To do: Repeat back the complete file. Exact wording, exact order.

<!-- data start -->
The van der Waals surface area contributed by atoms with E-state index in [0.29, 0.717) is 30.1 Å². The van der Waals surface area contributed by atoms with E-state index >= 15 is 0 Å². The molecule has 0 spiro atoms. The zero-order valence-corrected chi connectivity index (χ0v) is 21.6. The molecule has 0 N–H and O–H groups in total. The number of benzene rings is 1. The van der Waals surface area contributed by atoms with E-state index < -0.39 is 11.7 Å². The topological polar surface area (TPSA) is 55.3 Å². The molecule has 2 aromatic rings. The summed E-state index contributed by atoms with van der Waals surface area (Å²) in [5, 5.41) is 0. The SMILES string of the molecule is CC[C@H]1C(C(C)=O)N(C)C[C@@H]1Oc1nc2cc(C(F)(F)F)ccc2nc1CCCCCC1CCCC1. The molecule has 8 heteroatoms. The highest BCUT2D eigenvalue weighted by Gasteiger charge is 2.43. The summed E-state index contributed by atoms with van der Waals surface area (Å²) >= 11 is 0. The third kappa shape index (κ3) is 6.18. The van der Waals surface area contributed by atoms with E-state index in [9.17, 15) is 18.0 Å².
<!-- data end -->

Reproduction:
The van der Waals surface area contributed by atoms with E-state index in [0.29, 0.717) is 30.1 Å². The van der Waals surface area contributed by atoms with E-state index >= 15 is 0 Å². The molecule has 0 spiro atoms. The zero-order valence-corrected chi connectivity index (χ0v) is 21.6. The molecule has 0 N–H and O–H groups in total. The number of benzene rings is 1. The van der Waals surface area contributed by atoms with E-state index < -0.39 is 11.7 Å². The topological polar surface area (TPSA) is 55.3 Å². The molecule has 2 aromatic rings. The summed E-state index contributed by atoms with van der Waals surface area (Å²) in [5, 5.41) is 0. The SMILES string of the molecule is CC[C@H]1C(C(C)=O)N(C)C[C@@H]1Oc1nc2cc(C(F)(F)F)ccc2nc1CCCCCC1CCCC1. The molecule has 8 heteroatoms. The highest BCUT2D eigenvalue weighted by Gasteiger charge is 2.43. The summed E-state index contributed by atoms with van der Waals surface area (Å²) >= 11 is 0. The third kappa shape index (κ3) is 6.18. The van der Waals surface area contributed by atoms with E-state index in [9.17, 15) is 18.0 Å².